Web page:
“Damn cat! Gerrout!” A resounding, meaty thunk resonated sickeningly as a heavy, booted foot connected with a small, furry body. A feline screech and a mad scrabble of paws and claws followed as the abused animal scrambled for cover. I listened unwillingly.
“Get OUT, I told you!” shouted the irate male voice, clearly audible and only slightly muffled by the thin layer of concrete floor between his upstairs apartment and my downstairs one. Another cat screech and a slamming door announced that upstairs kitty had been evicted yet again. Opening my hallway door a discreet sliver, I saw upstairs kitty, sleek black and white fur rumpled, ears flattened, tail a-fluff, making a bee-line for the front door of the apartment building. I shook my head sadly – poor thing.
This was not the way things had been before. Upstairs kitty used to have a kind human. He used to be a genial man, speaking politely to me, and I to him, whenever we met in the hallway of the apartment building after work as he was on his way upstairs to his apartment, one floor up and directly above my own. We did not speak more than that, since he was still a young man, and I am a grey-haired, fat, used up, wrinkled, old woman. Before, I never used to hear upstairs kitty screech, but it was becoming much more frequent since upstairs man lost his job a few months ago.
At first, after he lost his job, upstairs man dressed neatly in a suit, and went job hunting every day. During this time, upstairs kitty was quiet, except for the welcome meowing whenever his human came home, just like always. Gradually, though, as the days turned into weeks, and then into months, upstairs man went out job hunting less and less frequently, and upstairs kitty began to let me know that upstairs man was taking out his woes on the little cat. It really escalated when upstairs man’s unemployment benefit money ran out. He just seemed to give up when that happened, and he often came home carrying whiskey bottle-shaped brown bags. He stopped speaking to me in the hallway, and sort of roughly shouldered anyone in his way aside, me included. Kitty’s screeches began to come not just once or twice a day after that, but sometimes, more times that I could count. Poor thing.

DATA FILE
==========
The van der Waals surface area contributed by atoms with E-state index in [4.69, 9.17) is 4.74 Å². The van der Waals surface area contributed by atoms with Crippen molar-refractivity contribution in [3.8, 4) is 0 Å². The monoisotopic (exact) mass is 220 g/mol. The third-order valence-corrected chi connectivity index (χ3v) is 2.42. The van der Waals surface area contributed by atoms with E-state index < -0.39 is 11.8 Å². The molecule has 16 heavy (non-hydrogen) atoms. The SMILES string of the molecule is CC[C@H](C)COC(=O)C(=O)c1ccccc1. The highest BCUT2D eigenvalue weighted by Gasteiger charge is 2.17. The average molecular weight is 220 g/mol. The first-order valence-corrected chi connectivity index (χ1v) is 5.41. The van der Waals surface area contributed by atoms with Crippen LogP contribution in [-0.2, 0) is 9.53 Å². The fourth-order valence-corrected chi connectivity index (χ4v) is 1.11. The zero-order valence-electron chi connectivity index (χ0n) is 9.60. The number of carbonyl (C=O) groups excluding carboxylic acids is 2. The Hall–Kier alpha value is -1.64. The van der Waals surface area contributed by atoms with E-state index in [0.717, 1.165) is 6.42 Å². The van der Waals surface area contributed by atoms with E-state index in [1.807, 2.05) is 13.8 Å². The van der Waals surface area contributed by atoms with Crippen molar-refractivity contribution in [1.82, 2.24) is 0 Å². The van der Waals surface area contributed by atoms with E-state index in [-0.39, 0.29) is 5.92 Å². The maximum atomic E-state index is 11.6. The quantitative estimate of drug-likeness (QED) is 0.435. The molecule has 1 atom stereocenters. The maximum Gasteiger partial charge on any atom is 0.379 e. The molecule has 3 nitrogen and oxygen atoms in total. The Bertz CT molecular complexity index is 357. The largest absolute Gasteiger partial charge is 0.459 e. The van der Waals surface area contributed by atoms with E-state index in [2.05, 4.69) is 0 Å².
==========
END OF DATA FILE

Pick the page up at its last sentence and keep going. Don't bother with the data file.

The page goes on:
Yesterday, when all this happened, was the first time I saw the upstairs man actually kick upstairs kitty. I had hobbled down to the corner drugstore to refill a prescription, because their usual delivery boy was sick, and they could not bring it to me – I had to go and get it. On the way there, I saw my neighbor weaving his way back to the apartment building. He was obviously intoxicated: head down, watching his feet carefully, but wobbling a crooked path nonetheless. As I watched, upstairs kitty appeared from a side alley, and recognized his human. He joyfully approached his person, meowing welcomes even I could hear across the street. As I watched, thinking how sweet it was that upstairs kitty was so glad to see his master, when I had no one at home who was glad to see me, the drunk man drew back his foot and launched at upstairs kitty a wicked kick. Kitty dodged, but was not quite quick enough. I watched as kitty thudded up against the wall of the store, and dazed, paused.
“Run!” I thought, “run! He’ll kick you again!” But my neighbor, unbalanced by the mighty effort of kicking the cat, turned and lurched into the street. Right in front of the city bus. I realized my hand was upraised, as if I was going to stop him from where I was, way across the street. The frantic cry of “watch out! Watch out! Watch out!” that formed inside my head, for some reason, never left my lips.
When the bus screeched to a halt, I watched as frantic people rushed to help my neighbor. No one noticed the cat, who had disappeared. As the ambulance appeared in due time to take away the broken man, I hobbled on down to the corner store for my prescription. As I waited for my prescription to be bottled for me, I added to my purchase two cans and a box of cat food.